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Author's profile photo Daniel Juhasz

A Day for the Process Industries at the SAP Enterprise Product Development Customer Council

After working on SAP Recipe Development for more than 10 years and having performed way more than 100 end user interviews as a UI designer and Product Owner, this year’s SAP Enterprise Product Development Customer Council was different for me: I am in a new team within PLM, the Cloud Acceleration team. I was watching from a different perspective now without the responsibilities of the POs presenting there, but also with a decade of experience I understood everything they said. I would like to share with you what were the highlights of the process industries specific day of the council for me this year. 

The start of the day was already very promising as Ismail Serin, the chief PO of SAP Enterprise Product Development, had an introduction that showed how well he understands customers and put the rest of the day in context. He brought up a conversation he had with his cousin, who works for a cheese manufacturer, just the day before and how their problems are actually addressed by the new functionality that would be presented by others later that day. Such presentations are usually carefully written and rehearsed but this all sounded very natural and the fact that he managed to change it right before the council day shows that he owns the topic and fully understands the context. 

SAP Enterprise Product Development has 4 main sections as you can see on this diagram: 

4%20sections%20of%20SAP%20Enterprise%20Development

4 sections of SAP Enterprise Development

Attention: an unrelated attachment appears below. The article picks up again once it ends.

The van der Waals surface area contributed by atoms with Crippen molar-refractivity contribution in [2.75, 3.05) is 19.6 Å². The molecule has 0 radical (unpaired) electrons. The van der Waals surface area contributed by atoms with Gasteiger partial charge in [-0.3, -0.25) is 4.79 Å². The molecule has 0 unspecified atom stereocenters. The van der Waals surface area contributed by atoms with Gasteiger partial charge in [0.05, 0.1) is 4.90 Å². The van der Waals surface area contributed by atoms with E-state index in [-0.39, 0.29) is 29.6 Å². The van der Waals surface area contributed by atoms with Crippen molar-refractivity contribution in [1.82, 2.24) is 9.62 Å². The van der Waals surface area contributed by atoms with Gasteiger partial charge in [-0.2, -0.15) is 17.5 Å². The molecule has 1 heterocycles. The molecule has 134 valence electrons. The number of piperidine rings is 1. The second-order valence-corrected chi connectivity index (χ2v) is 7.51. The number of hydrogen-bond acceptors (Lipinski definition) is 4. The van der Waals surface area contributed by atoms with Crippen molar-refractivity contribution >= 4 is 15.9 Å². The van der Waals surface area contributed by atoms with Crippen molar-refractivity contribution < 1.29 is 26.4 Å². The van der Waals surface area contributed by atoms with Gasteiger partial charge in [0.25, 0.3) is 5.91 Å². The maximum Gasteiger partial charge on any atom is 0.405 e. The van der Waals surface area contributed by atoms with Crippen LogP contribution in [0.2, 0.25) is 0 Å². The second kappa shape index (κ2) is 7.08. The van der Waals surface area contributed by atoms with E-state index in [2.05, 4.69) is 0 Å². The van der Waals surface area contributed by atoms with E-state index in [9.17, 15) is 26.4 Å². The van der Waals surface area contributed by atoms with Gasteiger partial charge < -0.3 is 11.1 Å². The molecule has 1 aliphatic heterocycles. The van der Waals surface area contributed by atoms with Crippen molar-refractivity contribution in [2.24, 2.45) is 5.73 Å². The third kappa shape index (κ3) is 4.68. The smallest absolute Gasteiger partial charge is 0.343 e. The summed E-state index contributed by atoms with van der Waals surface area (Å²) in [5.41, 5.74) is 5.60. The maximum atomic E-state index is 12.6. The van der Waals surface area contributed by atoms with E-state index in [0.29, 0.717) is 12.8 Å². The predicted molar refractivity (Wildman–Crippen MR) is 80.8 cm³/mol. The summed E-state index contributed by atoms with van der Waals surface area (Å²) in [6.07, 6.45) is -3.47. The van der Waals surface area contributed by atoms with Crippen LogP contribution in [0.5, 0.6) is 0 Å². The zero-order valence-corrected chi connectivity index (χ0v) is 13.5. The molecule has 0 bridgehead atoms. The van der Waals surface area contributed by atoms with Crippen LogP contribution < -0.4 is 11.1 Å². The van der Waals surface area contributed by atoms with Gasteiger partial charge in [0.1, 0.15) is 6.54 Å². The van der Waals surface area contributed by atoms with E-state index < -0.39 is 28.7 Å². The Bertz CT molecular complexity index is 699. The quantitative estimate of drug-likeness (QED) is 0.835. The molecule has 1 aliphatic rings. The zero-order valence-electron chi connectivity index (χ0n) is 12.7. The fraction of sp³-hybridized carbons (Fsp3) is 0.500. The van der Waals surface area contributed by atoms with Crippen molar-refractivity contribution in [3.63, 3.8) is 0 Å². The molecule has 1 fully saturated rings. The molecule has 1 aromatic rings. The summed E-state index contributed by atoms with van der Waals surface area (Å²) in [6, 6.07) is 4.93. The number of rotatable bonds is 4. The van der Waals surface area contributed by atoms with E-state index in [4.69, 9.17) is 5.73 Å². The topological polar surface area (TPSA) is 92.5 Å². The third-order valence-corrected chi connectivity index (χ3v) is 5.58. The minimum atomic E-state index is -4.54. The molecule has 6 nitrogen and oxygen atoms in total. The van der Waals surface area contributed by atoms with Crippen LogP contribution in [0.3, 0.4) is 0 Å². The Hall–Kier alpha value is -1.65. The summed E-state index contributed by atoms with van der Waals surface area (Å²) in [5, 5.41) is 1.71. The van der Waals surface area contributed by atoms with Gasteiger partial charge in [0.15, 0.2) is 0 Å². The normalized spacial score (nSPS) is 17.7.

The speakers and topics were arranged based on these 4 sections so I will keep it in my blog post to keep things simple. 

Define 

Ing-Marie Loennerheden started with a very exciting planned capability called EPD Innovation Management. (Note: Since this is a personal blog post and not an official announcement, I will sometimes use the unofficial and informal abbreviation EPD to make the lives of readers easier.) It will be used to collect ideas, e.g., for a new seasonal flavor. I am looking forward to this functionality being directly integrated into SAP Enterprise Product Development because I have often heard from product developers that they could only rely on their past experience when getting the task to develop new flavors or fragrances of existing product ranges. This will help them work in a more structured way with better connections to their customers. 

It will be interesting to see how these feedbacks will be then channeled into SAP Requirements Acquisition (an already existing functionality). This will help ensure that the final product also fulfills these.

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The idea to requirement process

Ing-Marie also had a lucrative offer: They are looking for co-innovation partners to develop an integration with Revuze. It is already available in the SAP Store to analyze e-commerce reviews and their integration to EPD will enable customers to feed the result directly into EPD. If you are interested and you do not know Ing-Marie’s contact information then drop me a comment below and I will connect you with her.

Jens Erb finished the Define section with a short presentation about SAP Requirements Management. This is an already existing functionality, but they made some performance and usability improvements. I think it is important to keep a software well maintained and improved even if new features are not added. 

Develop